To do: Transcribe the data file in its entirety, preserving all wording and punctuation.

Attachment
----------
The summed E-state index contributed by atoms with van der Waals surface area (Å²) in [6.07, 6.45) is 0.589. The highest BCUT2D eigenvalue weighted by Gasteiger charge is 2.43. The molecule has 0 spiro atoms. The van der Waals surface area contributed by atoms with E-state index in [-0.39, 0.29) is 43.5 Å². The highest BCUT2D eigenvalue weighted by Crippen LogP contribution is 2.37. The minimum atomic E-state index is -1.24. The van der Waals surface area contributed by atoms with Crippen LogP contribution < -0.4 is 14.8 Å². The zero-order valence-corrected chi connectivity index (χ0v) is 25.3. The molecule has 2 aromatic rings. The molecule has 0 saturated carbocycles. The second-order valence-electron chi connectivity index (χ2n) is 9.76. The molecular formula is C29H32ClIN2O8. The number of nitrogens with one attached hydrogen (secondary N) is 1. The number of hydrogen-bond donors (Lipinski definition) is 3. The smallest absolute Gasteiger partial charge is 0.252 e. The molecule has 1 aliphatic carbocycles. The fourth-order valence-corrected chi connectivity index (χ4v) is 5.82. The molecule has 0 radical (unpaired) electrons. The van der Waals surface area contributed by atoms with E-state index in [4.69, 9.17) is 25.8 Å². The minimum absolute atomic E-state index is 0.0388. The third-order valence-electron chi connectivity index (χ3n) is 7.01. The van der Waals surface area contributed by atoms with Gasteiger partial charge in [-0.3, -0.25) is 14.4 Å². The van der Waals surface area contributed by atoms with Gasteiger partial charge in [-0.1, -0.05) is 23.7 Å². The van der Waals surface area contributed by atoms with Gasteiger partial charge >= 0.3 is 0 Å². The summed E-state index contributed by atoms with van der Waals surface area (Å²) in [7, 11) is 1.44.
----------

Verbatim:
The summed E-state index contributed by atoms with van der Waals surface area (Å²) in [6.07, 6.45) is 0.589. The highest BCUT2D eigenvalue weighted by Gasteiger charge is 2.43. The molecule has 0 spiro atoms. The van der Waals surface area contributed by atoms with E-state index in [-0.39, 0.29) is 43.5 Å². The highest BCUT2D eigenvalue weighted by Crippen LogP contribution is 2.37. The minimum atomic E-state index is -1.24. The van der Waals surface area contributed by atoms with Crippen LogP contribution < -0.4 is 14.8 Å². The zero-order valence-corrected chi connectivity index (χ0v) is 25.3. The molecule has 2 aromatic rings. The molecule has 0 saturated carbocycles. The second-order valence-electron chi connectivity index (χ2n) is 9.76. The molecular formula is C29H32ClIN2O8. The number of nitrogens with one attached hydrogen (secondary N) is 1. The number of hydrogen-bond donors (Lipinski definition) is 3. The smallest absolute Gasteiger partial charge is 0.252 e. The molecule has 1 aliphatic carbocycles. The fourth-order valence-corrected chi connectivity index (χ4v) is 5.82. The molecule has 0 radical (unpaired) electrons. The van der Waals surface area contributed by atoms with E-state index in [4.69, 9.17) is 25.8 Å². The minimum absolute atomic E-state index is 0.0388. The third-order valence-electron chi connectivity index (χ3n) is 7.01. The van der Waals surface area contributed by atoms with Gasteiger partial charge in [-0.3, -0.25) is 14.4 Å². The van der Waals surface area contributed by atoms with Gasteiger partial charge in [-0.1, -0.05) is 23.7 Å². The van der Waals surface area contributed by atoms with Gasteiger partial charge >= 0.3 is 0 Å². The summed E-state index contributed by atoms with van der Waals surface area (Å²) in [7, 11) is 1.44.